McDonnell Talks Super Tuesday
The Virginia governor discusses the kerfuffle over the ultrasound bill and why he’s supporting Mitt Romney.

Mitt Romney and Bob McDonnell in October 2011


GERAGHTY: I can’t help but notice that the timing of the worsened coverage in recent weeks aligns with your new role as a Romney surrogate and your status as a potential running mate on the Republican ticket. How’s life in the fishbowl?

MCDONNELL: A couple of weeks before the discussion of one or two abortion bills came up, you had the Obama administration’s policy regarding religious liberty, and the use of contraception became a very heated national discussion. That was followed by some discussion of social issues by Rick Santorum. So there was already this national buzz about social issues, and then came the coverage of our bill. The press was sort of primed for it.

To some degree, the fact that I’ve been actively supporting Romney for a couple weeks, and I’m chairman of the Republican Governors Association means I’m a natural target for the Democrats. And so even though the bills that they criticized were not part of my legislative package, they found a way to make me the target of anything they found wrong about the bill. It doesn’t surprise me. I’ve been doing this for 21 years. I expect some of that.

It is a little different this time. I’ve not been involved with a presidential campaign to this degree before. In 2008, I was a surrogate for Fred Thompson and chairman of his campaign in Virginia. But that was relatively short-lived, and this one has certainly been higher profile. . . . 

I think a lot of Governor Romney. I think he’s a good, decent person — the right leader at the right time for America. I think what’s wrong in the White House is a lack of positive leadership, blaming everybody else for not getting results — not doing anything about the debt or deficit. No real plan on jobs.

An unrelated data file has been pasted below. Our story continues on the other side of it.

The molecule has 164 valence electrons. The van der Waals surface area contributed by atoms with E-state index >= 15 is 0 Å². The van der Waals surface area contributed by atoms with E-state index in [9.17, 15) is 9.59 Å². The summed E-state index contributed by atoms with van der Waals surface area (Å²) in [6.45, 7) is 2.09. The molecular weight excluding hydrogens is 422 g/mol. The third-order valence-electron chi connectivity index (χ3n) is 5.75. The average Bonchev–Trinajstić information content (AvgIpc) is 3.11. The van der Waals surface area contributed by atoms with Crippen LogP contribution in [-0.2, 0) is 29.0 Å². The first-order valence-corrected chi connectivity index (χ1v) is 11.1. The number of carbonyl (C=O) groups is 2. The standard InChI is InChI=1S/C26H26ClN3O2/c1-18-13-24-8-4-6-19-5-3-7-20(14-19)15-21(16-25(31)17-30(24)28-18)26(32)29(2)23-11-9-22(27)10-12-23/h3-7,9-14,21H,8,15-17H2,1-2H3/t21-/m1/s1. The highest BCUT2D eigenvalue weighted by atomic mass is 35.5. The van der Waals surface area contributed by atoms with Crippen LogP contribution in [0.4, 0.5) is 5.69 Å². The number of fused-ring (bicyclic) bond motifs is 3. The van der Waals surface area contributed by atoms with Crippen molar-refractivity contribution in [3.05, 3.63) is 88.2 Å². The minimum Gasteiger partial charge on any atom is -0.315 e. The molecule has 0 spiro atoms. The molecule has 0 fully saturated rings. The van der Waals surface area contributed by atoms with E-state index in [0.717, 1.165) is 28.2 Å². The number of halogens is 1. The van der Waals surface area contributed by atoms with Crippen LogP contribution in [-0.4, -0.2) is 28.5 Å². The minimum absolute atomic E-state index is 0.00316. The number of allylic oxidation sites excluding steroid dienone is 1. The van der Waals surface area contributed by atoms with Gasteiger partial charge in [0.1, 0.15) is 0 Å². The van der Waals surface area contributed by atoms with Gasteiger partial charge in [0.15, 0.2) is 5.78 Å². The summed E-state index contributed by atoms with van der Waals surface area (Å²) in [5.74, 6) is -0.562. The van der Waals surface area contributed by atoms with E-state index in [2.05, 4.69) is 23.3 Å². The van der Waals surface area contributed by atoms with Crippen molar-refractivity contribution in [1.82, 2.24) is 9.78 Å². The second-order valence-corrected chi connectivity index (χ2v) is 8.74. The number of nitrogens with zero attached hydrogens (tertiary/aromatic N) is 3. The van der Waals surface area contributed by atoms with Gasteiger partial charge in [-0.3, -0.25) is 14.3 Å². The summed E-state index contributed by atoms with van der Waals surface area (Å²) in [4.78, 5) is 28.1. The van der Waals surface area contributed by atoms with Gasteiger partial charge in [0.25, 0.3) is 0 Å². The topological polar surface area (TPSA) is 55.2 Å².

Governor Romney’s résumé is chock full of evidence that he can be a very positive and strong leader to fix these fiscal and economic problems. I consider it a treat. I’ve been to four or five places around the country for Governor Romney, and I’ll continue to campaign for him.

GERAGHTY: Turning to the Virginia primary, Virginians will be seeing a very limited menu of options because of the ballot rules. Some campaigns didn’t submit signatures to qualify for the ballot. Some submitted signatures, but not enough of them checked out with the current voter rolls. What are your thoughts on how that played out?

MCDONNELL: I wish everybody had qualified. I wish we had a robust primary with all four of the candidates on the ballot, so that Governor Romney would win outright with everybody on the ballot. We would have more people come out to the vote and get more names of people who care about Republican primaries.

But yes, I do think the ballot rules are fair. We have a high standard in Virginia. I met it twice. It took some organization, but it wasn’t that hard to do. We have had numerous people — Republican, Democrat, Libertarian — who have made the ballot. And I would say this: If you can’t get organized in Virginia to get 10,000 good signatures to qualify for the ballot, how are you going to run the greatest country on earth? I think the rules are fine. There are some pieces of legislation to tweak some of the requirements, but I think that the standards will remain high. I’m just disappointed the other candidates didn’t qualify.


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